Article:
More reports on: Space General

NASA's heavy-lift rocket launch delayed till 2020

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10 November 2017

NASA's new heavy-lift rocket will not get off the ground until December 2019 at the earliest, and its maiden flight could also get delayed to the middle of 2020, the space agency announced Wednesday.

The rocket known as the Space Launch System would succeed the Saturn 5 that took astronauts to the moon over four decades ago. According to NASA it plans to use the vehicle to take astronauts not only to the moon, one of the goals of the Trump administration but to Mars, some day.

NASA acknowledged earlier this year that it would not be able to make the previously announced launch date of November 2018 for the first flight, which will not carry any astronauts.

Though the completed review indicates a launch date of June 2020, NASA said it might be possible to advance the launch date by six months.

''This earlier launch date is reasonable and challenges the teams to stay focused on tasks without creating undue pressure,'' William H Gerstenmaier, NASA's associate administrator for human exploration and operations, said at a hearing of the House space subcommittee yesterday.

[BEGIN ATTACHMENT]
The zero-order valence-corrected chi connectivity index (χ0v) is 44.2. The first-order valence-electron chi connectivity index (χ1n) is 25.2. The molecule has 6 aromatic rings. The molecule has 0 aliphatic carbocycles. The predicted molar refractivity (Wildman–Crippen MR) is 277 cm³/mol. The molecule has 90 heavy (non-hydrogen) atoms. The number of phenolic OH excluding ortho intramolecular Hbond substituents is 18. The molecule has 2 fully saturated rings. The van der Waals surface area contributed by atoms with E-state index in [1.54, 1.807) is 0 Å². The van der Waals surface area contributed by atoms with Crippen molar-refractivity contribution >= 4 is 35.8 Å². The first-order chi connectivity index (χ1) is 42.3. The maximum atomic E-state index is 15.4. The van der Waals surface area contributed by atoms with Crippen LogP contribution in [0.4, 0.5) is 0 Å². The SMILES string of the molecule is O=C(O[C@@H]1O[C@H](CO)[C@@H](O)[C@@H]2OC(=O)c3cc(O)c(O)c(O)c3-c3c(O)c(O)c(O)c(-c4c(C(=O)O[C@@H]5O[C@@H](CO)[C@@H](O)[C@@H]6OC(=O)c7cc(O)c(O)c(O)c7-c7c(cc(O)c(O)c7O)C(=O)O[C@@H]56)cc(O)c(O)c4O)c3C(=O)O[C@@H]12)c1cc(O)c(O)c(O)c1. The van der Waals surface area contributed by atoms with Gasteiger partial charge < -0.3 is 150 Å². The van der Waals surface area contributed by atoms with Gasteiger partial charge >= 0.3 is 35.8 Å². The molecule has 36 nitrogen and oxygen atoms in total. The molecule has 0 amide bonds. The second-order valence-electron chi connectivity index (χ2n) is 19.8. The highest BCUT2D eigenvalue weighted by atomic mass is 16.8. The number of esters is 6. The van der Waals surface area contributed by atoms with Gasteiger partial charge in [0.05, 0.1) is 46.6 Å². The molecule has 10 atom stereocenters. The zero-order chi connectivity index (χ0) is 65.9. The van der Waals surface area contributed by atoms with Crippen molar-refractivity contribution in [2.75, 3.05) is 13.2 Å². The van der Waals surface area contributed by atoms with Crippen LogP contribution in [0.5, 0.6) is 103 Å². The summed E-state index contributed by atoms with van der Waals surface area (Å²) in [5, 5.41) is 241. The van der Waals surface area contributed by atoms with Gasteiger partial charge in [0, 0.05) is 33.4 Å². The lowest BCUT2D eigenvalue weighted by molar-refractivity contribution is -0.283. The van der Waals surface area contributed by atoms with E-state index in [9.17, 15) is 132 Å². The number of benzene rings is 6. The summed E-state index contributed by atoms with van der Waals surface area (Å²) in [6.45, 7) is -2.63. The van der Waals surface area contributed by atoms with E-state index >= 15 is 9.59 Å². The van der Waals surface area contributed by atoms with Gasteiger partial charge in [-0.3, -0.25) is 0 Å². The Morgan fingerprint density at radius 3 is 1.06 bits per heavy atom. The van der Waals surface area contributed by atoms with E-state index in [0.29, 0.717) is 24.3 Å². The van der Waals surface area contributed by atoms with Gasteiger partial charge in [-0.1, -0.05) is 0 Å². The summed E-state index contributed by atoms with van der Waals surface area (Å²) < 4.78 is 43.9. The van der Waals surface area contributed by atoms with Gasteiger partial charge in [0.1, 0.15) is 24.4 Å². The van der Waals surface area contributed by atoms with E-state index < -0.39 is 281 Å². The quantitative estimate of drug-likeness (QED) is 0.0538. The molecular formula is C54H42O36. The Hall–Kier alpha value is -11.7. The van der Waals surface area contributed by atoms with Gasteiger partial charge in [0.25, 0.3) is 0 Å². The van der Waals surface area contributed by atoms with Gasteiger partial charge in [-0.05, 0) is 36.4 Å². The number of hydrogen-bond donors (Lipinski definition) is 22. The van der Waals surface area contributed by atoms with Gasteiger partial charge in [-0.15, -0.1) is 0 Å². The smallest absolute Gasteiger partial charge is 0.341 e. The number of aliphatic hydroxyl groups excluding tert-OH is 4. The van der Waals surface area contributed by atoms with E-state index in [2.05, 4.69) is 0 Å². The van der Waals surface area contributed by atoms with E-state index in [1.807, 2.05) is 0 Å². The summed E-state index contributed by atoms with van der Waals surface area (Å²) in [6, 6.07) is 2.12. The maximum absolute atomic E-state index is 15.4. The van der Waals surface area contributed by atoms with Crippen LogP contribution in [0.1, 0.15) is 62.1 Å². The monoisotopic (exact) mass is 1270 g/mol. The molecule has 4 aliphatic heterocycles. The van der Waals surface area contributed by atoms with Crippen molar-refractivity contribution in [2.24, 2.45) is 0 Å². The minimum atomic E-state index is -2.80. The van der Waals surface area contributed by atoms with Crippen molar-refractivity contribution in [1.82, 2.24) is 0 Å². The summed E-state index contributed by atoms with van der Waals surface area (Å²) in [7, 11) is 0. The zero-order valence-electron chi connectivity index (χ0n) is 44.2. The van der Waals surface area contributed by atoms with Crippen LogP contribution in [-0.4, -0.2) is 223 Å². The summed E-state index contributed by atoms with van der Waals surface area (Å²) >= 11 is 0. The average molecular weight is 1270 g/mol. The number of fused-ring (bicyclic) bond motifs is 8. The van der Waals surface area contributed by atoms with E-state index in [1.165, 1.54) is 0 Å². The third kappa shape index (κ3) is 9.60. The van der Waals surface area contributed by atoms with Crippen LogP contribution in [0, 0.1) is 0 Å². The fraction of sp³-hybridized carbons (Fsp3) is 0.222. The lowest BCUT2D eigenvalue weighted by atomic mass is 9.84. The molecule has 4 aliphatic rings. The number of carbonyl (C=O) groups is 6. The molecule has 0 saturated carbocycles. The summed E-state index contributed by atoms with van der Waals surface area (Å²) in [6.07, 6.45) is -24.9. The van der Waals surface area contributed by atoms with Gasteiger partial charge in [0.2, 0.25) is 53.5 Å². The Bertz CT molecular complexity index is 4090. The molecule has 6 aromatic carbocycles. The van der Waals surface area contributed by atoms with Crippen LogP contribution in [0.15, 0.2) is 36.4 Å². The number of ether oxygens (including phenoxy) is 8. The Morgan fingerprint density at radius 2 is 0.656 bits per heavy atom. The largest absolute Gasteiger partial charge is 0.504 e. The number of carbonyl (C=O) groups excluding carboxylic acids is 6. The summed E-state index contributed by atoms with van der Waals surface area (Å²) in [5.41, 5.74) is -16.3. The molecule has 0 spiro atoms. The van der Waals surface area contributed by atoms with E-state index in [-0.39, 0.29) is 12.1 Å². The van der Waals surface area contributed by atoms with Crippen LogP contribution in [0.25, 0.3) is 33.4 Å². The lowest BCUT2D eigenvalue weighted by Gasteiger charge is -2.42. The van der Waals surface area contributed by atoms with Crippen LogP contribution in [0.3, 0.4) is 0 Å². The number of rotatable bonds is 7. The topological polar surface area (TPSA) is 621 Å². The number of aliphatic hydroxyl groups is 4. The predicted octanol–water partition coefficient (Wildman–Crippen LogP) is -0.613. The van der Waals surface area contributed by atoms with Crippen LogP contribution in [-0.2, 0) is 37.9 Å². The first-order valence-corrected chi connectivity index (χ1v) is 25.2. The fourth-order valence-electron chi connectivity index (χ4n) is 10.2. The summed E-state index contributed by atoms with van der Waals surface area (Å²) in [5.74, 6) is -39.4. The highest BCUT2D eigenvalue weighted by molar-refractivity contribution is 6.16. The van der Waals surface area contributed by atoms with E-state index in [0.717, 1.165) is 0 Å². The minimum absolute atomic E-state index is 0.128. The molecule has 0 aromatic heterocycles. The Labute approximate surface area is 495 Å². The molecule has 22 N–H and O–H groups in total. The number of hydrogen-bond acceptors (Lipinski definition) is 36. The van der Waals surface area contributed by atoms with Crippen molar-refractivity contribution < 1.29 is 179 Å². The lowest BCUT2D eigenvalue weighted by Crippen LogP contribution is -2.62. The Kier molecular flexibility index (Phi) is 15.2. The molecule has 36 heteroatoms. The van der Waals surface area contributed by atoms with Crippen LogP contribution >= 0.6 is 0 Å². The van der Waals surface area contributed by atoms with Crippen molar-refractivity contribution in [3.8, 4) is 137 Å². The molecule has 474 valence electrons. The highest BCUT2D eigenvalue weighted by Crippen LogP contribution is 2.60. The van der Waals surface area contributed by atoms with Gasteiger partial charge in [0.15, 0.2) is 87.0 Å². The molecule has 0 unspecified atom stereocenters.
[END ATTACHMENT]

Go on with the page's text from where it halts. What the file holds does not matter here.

''Furthermore, NASA is taking additional steps to reduce schedule risks for both known and unknown issues and protect for the earliest possible launch date.''

"NASA and the contractors should not assume future delays and cost overruns will have no consequence," Texas GOP representative Lamar Smith warned at a House Science, Space and Technology Committee hearing Thursday on NASA's exploration systems. "If delays continue, if costs rise and if foreseeable technical challenges arise, no one should assume the US taxpayers or their representatives will tolerate this."

According to NASA officials the latest delay could be attributed to several factors including problems with manufacturing and supplying Orion's first European service module, tornado damage at the agency's Michoud Assembly Facility in New Orleans, and "challenges related to building the core stage of the world's most powerful rocket for the first time."





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